She was about to go on a sit-down strike only about fifteen minutes into the walk, when she spotted a golden retriever at the edge of the beach. If you look closely at this picture, you see the golden's tail seeming to come out of Zoe's body.
2. We can trust her now not to roll in every single smelly thing. Case in point: the 13 jellyfish we counted on the walk back. This is a good development.
3. If the male person leaves to go to throw away the poop bag, and the team of three is split up, Zoe will be in a quandary. For a long time she will stand in between her two people, pointing one way, then the other. As a herding dog, this is a difficult moment for her. Her sheep are not together.
4. When possible, she will dog the man's footsteps, and we now understand why this noun is sometimes the only verb that will do.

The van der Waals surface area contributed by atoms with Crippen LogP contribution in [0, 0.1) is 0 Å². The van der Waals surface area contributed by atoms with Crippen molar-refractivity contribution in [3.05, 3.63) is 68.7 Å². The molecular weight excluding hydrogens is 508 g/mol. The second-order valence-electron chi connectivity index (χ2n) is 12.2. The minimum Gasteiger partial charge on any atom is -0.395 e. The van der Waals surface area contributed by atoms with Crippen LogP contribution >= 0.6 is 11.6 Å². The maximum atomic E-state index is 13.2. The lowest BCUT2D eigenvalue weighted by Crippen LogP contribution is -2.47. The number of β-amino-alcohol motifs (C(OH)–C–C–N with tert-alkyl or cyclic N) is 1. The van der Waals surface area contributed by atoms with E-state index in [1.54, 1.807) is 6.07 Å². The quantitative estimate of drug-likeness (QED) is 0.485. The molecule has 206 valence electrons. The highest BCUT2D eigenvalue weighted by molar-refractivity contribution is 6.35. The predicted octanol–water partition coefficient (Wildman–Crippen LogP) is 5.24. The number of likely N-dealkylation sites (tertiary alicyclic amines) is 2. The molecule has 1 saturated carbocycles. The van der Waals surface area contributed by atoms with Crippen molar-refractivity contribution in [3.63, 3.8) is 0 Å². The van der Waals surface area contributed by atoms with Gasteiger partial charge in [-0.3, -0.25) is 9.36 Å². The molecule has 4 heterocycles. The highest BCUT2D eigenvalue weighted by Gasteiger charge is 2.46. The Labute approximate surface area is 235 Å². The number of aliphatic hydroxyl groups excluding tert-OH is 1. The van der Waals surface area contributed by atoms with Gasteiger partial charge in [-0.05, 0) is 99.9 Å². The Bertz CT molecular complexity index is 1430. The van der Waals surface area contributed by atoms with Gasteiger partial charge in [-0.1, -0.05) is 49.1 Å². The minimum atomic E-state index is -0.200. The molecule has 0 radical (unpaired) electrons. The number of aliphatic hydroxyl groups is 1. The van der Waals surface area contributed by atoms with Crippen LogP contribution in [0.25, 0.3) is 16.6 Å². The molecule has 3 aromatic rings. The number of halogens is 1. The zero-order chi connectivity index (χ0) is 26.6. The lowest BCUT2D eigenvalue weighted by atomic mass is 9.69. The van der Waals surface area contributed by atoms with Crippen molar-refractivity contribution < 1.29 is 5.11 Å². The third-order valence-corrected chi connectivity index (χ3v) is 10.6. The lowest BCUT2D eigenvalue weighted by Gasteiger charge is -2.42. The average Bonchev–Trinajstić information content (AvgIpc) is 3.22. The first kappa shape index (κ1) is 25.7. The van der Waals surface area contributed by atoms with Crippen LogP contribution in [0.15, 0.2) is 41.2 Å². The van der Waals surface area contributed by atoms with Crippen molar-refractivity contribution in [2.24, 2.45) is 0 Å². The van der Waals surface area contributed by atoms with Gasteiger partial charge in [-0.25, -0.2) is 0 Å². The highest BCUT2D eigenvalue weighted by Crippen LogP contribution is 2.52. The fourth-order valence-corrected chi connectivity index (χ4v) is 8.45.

Here's the sequence of how it went down, below:
|The dog's male person leaves to toss the poop bag. Dog can't take her eyes off him.|
|Dog gets in line directly behind him as soon as he's back and they walk away from the other person, who is once again taking too many pictures.|
|Plowing through sand can be harder than cutting a path through snow|
6. A dog doing a back roll in jellyfish-free sand is just as adorable as one rolling in snow. The difference is that the snow melts on the carpet, and the sand, well, it never goes away unless you vacuum. But if you don't care, it's sure cute.